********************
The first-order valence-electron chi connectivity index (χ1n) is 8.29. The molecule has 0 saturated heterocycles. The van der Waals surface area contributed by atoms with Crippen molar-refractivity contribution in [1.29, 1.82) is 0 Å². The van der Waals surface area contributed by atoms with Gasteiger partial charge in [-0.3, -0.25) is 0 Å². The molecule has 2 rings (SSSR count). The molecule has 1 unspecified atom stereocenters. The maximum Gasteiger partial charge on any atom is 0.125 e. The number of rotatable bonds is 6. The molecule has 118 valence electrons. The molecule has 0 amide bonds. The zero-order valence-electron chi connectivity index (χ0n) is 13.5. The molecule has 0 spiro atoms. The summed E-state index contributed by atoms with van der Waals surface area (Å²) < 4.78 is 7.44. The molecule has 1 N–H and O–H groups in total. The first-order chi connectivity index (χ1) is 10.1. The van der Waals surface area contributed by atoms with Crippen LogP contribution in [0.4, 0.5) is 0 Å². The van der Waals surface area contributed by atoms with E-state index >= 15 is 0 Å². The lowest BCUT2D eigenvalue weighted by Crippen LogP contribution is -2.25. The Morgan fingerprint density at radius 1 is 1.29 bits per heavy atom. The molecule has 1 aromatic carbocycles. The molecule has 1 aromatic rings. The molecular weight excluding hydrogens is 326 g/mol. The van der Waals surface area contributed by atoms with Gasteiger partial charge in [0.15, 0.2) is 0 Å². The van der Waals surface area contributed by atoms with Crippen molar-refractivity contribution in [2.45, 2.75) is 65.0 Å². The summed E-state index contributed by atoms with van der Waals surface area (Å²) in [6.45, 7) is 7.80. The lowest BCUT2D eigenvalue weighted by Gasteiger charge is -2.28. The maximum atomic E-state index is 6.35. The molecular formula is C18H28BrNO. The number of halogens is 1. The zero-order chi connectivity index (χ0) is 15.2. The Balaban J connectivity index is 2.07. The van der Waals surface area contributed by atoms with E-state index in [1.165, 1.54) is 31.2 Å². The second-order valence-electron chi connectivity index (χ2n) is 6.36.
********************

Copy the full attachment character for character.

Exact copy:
The first-order valence-electron chi connectivity index (χ1n) is 8.29. The molecule has 0 saturated heterocycles. The van der Waals surface area contributed by atoms with Crippen molar-refractivity contribution in [1.29, 1.82) is 0 Å². The van der Waals surface area contributed by atoms with Gasteiger partial charge in [-0.3, -0.25) is 0 Å². The molecule has 2 rings (SSSR count). The molecule has 1 unspecified atom stereocenters. The maximum Gasteiger partial charge on any atom is 0.125 e. The number of rotatable bonds is 6. The molecule has 118 valence electrons. The molecule has 0 amide bonds. The zero-order valence-electron chi connectivity index (χ0n) is 13.5. The molecule has 0 spiro atoms. The summed E-state index contributed by atoms with van der Waals surface area (Å²) < 4.78 is 7.44. The molecule has 1 N–H and O–H groups in total. The first-order chi connectivity index (χ1) is 10.1. The van der Waals surface area contributed by atoms with Crippen LogP contribution in [0.4, 0.5) is 0 Å². The van der Waals surface area contributed by atoms with E-state index >= 15 is 0 Å². The lowest BCUT2D eigenvalue weighted by Crippen LogP contribution is -2.25. The Morgan fingerprint density at radius 1 is 1.29 bits per heavy atom. The molecule has 1 aromatic carbocycles. The molecule has 1 aromatic rings. The molecular weight excluding hydrogens is 326 g/mol. The van der Waals surface area contributed by atoms with Gasteiger partial charge in [0.15, 0.2) is 0 Å². The van der Waals surface area contributed by atoms with Crippen molar-refractivity contribution in [2.45, 2.75) is 65.0 Å². The summed E-state index contributed by atoms with van der Waals surface area (Å²) in [6.45, 7) is 7.80. The lowest BCUT2D eigenvalue weighted by Gasteiger charge is -2.28. The maximum atomic E-state index is 6.35. The molecular formula is C18H28BrNO. The number of halogens is 1. The zero-order chi connectivity index (χ0) is 15.2. The Balaban J connectivity index is 2.07. The van der Waals surface area contributed by atoms with E-state index in [1.165, 1.54) is 31.2 Å². The second-order valence-electron chi connectivity index (χ2n) is 6.36.